Bloomberg Tax
Feb. 9, 2021, 9:46 AM

High-Dollar Pandemic Fraud Offers Lessons for Next Relief Bill

Aysha Bagchi
Aysha Bagchi

The Lamborghinis, Gucci, and jewelry individuals allegedly bought using pandemic business relief funds underscore the work ahead for law enforcement as Democrats ready another stimulus bill.

Already, the Department of Justice has cracked down on dozens of alleged high-dollar schemes that it says cost the government $142 million. The number of cases is only expected to grow because lawmakers opted for speed with a teetering economy. That means oversight has to play catch-up.

“I do not think anyone would dispute that the relief funds were necessary and it was critical to get the funds distributed quickly,” said Sarah Walters, a partner at McDermott Will & Emery who is advising recipients of PPP funds on compliance issues. From the outset, there was an expectation that there would be fraud and the need for enforcement, she said in an email.

Lessons learned from how fraud occurred with PPP loans may help government officials plug any leaks in the system, said Mark Matthews, a member at Caplin & Drysdale and former official with the IRS and the Justice Department’s Tax Division.

“Between enforcement and program changes, you generally start to bring the rate of fraud down,” he said.

The Justice Department touted several developments in recent days, including a guilty plea from a Virginia-based CEO on Feb. 3 for fraudulently obtaining Paycheck Protection Program loans for his business and two new indictments charging seven individuals with committing fraud when they sought the government-backed, forgivable loans on behalf of other businesses or as a purported business owner.

Those cases fit into a trend of fraud allegations stemming from the PPP. The first iteration of the program began in April with the CARES Act (Public Law 116-136). It restarted in January with $248 billion in new funding from the latest congressional relief law. The program was designed to keep workers employed at businesses that saw significant decreases in revenue.

Nicholas L. McQuaid, acting assistant attorney general for the Justice Department’s Criminal Division, said in a statement that the department “will continue to investigate and, where appropriate, prosecute criminal fraud schemes relating to COVID-19 relief programs, as well as any criminal schemes which target Americans and seek to exploit or take advantage of the legitimate fears and uncertainties arising from the global pandemic.”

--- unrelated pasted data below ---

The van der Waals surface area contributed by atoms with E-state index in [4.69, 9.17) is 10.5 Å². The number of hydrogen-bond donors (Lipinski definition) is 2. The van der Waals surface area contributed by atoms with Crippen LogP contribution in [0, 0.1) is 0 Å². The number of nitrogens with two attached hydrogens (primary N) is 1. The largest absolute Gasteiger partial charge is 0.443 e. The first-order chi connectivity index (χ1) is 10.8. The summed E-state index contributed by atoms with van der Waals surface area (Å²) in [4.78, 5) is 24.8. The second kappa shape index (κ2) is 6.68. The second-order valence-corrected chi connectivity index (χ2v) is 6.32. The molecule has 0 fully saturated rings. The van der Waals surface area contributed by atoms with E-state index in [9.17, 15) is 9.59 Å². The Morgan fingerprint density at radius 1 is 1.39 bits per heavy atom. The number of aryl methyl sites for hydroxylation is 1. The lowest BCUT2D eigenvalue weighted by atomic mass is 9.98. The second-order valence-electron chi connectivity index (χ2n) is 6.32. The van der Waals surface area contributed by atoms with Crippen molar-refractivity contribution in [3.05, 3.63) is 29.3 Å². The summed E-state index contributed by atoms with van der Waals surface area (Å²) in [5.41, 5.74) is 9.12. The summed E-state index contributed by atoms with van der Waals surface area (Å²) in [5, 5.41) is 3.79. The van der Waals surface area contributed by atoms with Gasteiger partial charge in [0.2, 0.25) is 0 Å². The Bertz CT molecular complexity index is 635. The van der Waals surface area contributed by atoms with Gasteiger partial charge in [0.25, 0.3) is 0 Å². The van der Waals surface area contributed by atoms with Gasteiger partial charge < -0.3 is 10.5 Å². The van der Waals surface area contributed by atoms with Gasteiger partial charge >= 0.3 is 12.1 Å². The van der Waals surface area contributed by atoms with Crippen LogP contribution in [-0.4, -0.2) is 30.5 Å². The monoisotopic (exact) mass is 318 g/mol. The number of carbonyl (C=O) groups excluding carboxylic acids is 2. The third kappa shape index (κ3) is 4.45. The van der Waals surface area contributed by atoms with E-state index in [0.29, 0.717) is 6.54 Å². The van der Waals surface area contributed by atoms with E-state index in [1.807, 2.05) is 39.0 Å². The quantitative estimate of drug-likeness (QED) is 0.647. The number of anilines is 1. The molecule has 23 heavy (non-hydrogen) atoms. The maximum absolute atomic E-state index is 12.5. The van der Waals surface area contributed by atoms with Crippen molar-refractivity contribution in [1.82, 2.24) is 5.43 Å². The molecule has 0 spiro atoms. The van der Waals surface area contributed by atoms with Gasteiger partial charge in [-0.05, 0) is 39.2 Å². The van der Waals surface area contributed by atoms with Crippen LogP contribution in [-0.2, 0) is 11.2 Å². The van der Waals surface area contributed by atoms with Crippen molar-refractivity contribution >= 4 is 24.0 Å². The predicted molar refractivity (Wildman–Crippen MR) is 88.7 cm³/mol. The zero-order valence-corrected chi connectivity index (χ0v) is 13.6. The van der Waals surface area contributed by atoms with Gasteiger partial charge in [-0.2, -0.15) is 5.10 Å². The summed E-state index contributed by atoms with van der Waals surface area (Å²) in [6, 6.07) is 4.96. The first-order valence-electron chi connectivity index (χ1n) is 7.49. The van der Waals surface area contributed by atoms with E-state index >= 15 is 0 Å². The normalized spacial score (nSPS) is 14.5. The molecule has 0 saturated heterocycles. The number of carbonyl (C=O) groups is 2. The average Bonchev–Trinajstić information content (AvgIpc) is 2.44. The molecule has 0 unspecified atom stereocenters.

What’s to Come

The cases dealing with PPP assistance reflect that—facing a flurry of interest and a teetering economy—the government focused most on getting money out the door, said Stu Bassin, founder of the Bassin Law Firm PLLC and former Justice Department Tax Division litigator.

“There’s an inverse relationship between how fast it gets out the door and how carefully it is checked,” he said.

The government seemed to anticipate—and try to prepare for—issues when it created a watchdog to oversee how funds were spent, Walters said. That watchdog sent nearly 70 leads for potential fraud to law enforcement, according to a recent report.

The government itself has also faced lawsuits over how it implemented pandemic relief legislation—particularly over populations it initially blocked from receiving economic impact payments, such as incarcerated people and spouses of people who are undocumented immigrants.

The number of fraud cases will probably go up over time because the government is likely to get new information about recipients, said Usman Mohammad, counsel at Kostelanetz & Fink LLP whose practice areas include tax controversy and federal criminal litigation. He pointed to potential information from loan forgiveness applications, suspicious activity reports from banks, and whistleblower activity.

House Democrats are in the process of figuring out the details of another pandemic aid package. Biden’s proposed plan includes $35 billion for financing programs for small businesses.

Enforcement Pitfalls

In one alleged scheme involving former NFL player Joshua Bellamy, who was cut from the New York Jets last fall, a group submitted dozens of fraudulent PPP applications to apply for more than $24 million. Bellamy himself allegedly got a loan for more than $1.2 million, spending some of the money on luxury goods or at the Seminole Hard Rock Hotel and Casino.

Another set of charges alleges that a Texas man fraudulently got more than $1.6 million from two PPP applications, spending more than $200,000 on a Lamborghini Urus.

To date, most of the fraud cases being brought involve defendants who are alleged to have blatantly lied about their eligibility or submitted false documents, Walters said.

More aggressive prosecution could raise questions, she said. The government was still issuing guidance after some loan recipients received the funds, which added to the confusion for businesses and lenders.

“The government will need to proceed cautiously in questioning recipients’ good faith judgments about their eligibility at the time they applied for, and received, the funding,” Walters said.

There’s also the risk that the Justice Department, while working to protect the program’s integrity, may contribute to de-legitimizing the program if the only message the public hears is about fraud. That could make it harder to enact similar programs, said Brian Galle, a Georgetown Law Professor who formerly worked in the Justice Department’s Tax Division.

He wished that the announcements came with context, saying for example, “‘We caught these bad guys, they tried to take $100 million, but we caught them, and we delivered $100 billion that wasn’t fraudulent as far as we can tell.’”

—With assistance from David Hood.

To contact the reporter on this story: Aysha Bagchi in Washington at

To contact the editors responsible for this story: Patrick Ambrosio at; Colleen Murphy at